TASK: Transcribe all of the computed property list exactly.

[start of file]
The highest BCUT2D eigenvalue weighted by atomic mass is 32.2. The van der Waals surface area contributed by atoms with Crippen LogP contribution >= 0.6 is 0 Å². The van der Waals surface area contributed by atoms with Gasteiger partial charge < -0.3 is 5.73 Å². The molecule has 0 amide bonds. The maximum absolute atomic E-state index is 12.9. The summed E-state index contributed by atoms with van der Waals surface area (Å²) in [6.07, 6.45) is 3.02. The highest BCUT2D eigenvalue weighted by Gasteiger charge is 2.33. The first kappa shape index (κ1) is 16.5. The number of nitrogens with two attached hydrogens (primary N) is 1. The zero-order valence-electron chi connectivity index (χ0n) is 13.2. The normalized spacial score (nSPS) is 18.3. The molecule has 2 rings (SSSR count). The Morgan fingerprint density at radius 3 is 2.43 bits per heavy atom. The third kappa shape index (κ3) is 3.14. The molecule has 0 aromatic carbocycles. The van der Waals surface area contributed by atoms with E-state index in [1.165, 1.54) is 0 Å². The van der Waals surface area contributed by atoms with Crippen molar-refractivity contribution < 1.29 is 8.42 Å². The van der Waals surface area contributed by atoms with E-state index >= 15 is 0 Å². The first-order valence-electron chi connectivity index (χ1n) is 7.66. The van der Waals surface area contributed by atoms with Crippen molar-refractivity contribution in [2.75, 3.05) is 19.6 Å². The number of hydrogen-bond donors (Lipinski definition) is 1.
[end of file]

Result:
The highest BCUT2D eigenvalue weighted by atomic mass is 32.2. The van der Waals surface area contributed by atoms with Crippen LogP contribution >= 0.6 is 0 Å². The van der Waals surface area contributed by atoms with Gasteiger partial charge < -0.3 is 5.73 Å². The molecule has 0 amide bonds. The maximum absolute atomic E-state index is 12.9. The summed E-state index contributed by atoms with van der Waals surface area (Å²) in [6.07, 6.45) is 3.02. The highest BCUT2D eigenvalue weighted by Gasteiger charge is 2.33. The first kappa shape index (κ1) is 16.5. The number of nitrogens with two attached hydrogens (primary N) is 1. The zero-order valence-electron chi connectivity index (χ0n) is 13.2. The normalized spacial score (nSPS) is 18.3. The molecule has 2 rings (SSSR count). The Morgan fingerprint density at radius 3 is 2.43 bits per heavy atom. The third kappa shape index (κ3) is 3.14. The molecule has 0 aromatic carbocycles. The van der Waals surface area contributed by atoms with E-state index in [1.165, 1.54) is 0 Å². The van der Waals surface area contributed by atoms with Crippen molar-refractivity contribution < 1.29 is 8.42 Å². The van der Waals surface area contributed by atoms with E-state index >= 15 is 0 Å². The first-order valence-electron chi connectivity index (χ1n) is 7.66. The van der Waals surface area contributed by atoms with Crippen molar-refractivity contribution in [2.75, 3.05) is 19.6 Å². The number of hydrogen-bond donors (Lipinski definition) is 1.